A Shooting Coach Speaks
Practical demonstration of how to use SCATT to improve athlete performance
Performance analysis tools generate data that give athletes and coaches the ability to replay precise moments and observe performance strengths, weaknesses, and areas for improvement. In this article, Dhirender Singh Jamwal rifle coach and an alumnus of the inaugural edition of the High-Performance Coach Development program demonstrates how coaches can use SCATT Shooting Trainers’ shooting analyzer tool to evaluate and improve performance. He uses real-time data to display how data can be analyzed to develop concrete insights that improve performance goals.
How to use SCATT
Shooting as a sport is continuously evolving. To stay at par, top shooters frequently upgrade parts of their equipment. While there are many training tools used by shooters and coaches, there are hardly any top athletes who have not used the SCATT Shooting Trainers’ shooting analyzer SCATT.
SCATT is an advanced electronic optical sensor that shows the path of the rifle/pistol on the target. Though SCATT is widely used in the field, based on my interactions with athletes and coaches, I feel there are few that use SCATT to its potential.
Below is all the information we can collect using SCATT.
TRACE: By default, the trace is divided into 4 colors.
Green: This trace is generally the longest and shows the general aiming process.
Yellow: This trace defines the movement of your rifle 1 second before the shot. This is the time shooters usually start the triggering process.
Blue: This trace defines the movement 0.2 seconds before the shot – it normally shows the movement during the triggering.
Red: This trace defines the movement 1 second after the shot – usually the follow-through.
Everyone has different approaches to the center and these lines confirm if the path desired is being achieved and if not, where’s the room for improvement.
SCATT Trace Data Visual Examples
In the image alongside, the shooter’s ideal path would be to start at 12 o’clock. His start point is correct. However, while coming down, the shooter is moving to the left and approaching the center from the left. This indicates that the shooter is tensing some parts of the body just before reaching the center. The coach notices this and tries to locate the origin of the problem and goes on to find a solution to that.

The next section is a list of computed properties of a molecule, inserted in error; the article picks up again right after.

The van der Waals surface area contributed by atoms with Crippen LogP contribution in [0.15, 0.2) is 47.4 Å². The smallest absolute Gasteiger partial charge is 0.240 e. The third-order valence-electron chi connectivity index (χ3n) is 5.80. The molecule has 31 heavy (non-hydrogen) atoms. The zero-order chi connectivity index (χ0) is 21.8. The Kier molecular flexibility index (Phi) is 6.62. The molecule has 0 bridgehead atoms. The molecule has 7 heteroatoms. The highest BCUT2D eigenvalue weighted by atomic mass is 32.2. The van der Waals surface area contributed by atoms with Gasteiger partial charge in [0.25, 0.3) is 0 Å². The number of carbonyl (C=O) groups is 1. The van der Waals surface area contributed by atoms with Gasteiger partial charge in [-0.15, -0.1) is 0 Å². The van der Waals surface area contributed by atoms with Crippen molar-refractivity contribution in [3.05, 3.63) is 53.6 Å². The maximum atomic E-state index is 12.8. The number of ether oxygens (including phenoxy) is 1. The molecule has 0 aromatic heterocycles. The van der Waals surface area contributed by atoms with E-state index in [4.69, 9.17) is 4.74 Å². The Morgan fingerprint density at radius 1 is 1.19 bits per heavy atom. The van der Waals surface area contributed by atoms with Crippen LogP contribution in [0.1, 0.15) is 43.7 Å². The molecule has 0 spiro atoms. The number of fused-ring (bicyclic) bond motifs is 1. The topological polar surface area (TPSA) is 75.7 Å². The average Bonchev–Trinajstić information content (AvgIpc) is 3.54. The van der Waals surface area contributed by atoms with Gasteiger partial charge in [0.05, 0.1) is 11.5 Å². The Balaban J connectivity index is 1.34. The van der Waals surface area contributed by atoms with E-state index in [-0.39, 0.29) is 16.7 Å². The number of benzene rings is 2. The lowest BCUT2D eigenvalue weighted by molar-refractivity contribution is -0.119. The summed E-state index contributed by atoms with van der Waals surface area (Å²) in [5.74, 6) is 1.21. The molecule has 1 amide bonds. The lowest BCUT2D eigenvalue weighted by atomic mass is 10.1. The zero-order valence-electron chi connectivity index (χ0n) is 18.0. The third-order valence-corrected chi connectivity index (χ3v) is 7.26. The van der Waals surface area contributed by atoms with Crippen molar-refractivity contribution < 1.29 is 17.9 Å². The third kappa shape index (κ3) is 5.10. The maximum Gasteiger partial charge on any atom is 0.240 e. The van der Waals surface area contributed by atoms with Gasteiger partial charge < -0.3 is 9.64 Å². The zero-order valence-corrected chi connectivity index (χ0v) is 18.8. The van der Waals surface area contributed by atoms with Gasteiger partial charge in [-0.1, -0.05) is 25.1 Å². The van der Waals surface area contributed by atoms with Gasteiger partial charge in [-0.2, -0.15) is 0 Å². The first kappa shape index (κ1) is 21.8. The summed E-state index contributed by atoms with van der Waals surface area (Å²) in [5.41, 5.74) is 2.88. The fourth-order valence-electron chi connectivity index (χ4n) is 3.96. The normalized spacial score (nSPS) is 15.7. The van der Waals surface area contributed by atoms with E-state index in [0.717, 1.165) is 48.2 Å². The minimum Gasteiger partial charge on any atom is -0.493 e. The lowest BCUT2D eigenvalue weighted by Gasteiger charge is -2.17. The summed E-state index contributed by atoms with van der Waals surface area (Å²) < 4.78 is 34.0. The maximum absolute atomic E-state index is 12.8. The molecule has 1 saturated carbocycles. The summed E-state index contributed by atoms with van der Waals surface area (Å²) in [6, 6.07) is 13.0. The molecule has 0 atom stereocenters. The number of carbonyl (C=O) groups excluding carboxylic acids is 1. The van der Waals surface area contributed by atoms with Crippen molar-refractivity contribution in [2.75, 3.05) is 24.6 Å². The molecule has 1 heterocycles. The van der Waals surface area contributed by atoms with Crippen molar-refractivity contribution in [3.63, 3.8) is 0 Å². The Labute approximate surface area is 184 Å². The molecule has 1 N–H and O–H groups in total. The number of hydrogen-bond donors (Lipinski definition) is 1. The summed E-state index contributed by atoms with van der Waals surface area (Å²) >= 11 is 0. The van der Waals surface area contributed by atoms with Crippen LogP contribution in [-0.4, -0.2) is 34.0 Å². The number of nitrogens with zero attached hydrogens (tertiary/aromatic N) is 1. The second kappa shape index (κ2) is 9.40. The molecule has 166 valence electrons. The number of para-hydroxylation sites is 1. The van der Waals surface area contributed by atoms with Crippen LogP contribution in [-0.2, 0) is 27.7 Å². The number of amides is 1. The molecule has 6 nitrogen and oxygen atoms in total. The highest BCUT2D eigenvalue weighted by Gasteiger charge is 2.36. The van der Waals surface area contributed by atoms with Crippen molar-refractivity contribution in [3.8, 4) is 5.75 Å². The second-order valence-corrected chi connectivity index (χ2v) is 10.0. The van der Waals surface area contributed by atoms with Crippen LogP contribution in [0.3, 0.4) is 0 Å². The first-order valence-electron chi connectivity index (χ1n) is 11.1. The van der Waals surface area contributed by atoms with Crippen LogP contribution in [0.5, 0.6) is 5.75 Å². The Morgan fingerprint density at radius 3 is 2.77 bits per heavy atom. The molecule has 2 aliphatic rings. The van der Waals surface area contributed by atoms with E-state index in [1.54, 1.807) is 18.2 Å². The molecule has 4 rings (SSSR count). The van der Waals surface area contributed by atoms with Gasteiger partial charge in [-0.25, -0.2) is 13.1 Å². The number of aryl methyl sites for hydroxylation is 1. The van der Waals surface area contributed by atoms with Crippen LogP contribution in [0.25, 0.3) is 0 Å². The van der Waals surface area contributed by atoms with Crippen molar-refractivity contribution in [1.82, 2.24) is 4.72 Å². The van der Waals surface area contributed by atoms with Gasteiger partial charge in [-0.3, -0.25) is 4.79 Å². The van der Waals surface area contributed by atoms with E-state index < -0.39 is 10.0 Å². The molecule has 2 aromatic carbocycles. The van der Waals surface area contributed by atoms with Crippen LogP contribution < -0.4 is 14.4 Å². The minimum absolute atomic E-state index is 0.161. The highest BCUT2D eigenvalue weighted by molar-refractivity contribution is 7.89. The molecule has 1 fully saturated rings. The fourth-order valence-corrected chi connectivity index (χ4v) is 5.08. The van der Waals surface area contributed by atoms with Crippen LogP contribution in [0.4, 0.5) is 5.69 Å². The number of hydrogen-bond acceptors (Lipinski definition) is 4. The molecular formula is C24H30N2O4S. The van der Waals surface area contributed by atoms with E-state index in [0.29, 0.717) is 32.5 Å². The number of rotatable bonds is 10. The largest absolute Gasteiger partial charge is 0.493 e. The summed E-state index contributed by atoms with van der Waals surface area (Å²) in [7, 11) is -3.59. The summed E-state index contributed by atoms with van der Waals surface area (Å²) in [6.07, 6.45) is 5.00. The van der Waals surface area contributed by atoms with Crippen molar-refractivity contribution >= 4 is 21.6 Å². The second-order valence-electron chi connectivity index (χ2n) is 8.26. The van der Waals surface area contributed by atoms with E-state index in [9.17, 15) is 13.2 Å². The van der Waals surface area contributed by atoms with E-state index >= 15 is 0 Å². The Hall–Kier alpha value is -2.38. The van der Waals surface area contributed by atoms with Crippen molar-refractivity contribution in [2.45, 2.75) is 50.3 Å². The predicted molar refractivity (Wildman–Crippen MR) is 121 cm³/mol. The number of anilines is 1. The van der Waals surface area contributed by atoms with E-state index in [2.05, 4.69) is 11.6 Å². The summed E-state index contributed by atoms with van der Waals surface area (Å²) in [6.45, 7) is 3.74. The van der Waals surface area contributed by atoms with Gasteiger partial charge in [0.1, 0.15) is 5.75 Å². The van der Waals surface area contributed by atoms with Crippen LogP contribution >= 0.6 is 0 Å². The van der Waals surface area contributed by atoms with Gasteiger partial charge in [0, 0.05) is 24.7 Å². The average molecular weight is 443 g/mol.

In the visual on the left, the shooter has started triggering when
they’re in the center.
However, the shooter moves to the left as soon as they start applying the pressure and forcing the trace back to the center.
Therefore, they manage to break the shot at the center.
Considering the rifle is back in the centre, it is considered a good follow through and the position is in balance after the shot.
In this example, there are few things that demonstrate good technique. The shooter can go deeper into understanding their technique in these aspects. Where there is room for improvement, the corrections can be made immediately.
SCATT Data Table
SCATT’s data tables present us with multiple data points to understand performance.
TIME: This is the time recorded from the time the trace touches any part of the target to the time the trace leaves the target.
10.0 – Percentage of time that the trace is in the 10.0 area, 1 second before the shot.10.5 – Percentage of time that the trace is in the 10.5 area, 1 second before the shot.
10a0 – Percentage of time that the hold is in the 10.0 area, 1 second before the shot. The difference between 10a0 and 10.0 is that 10.0 is aligned to the center, whereas 10a0 is not aligned to the center. This defines the capability of the shooter to shoot a 10.0 if the aim was in the center.
10a5 – Percentage of time that the hold is in the 10.5 area 1 second before the shot. The difference between 10a5 and 10.5 is that 10.5 is aligned to the center, but 10a5 is not aligned to the center. This defines the capability of the shooter to shoot a 10.5 if the aim was in the center.
mm/s – This defines the average speed of the trace in the last second.
mm/250ms – This is the average speed of the trace in the last 250 milliseconds. If this value is higher than the mm/s, it means the shooter is jerking while triggering.
[Blank heading] – This is the average aim point in the last second. This is the length of the start of the yellow line and the end of the blue line.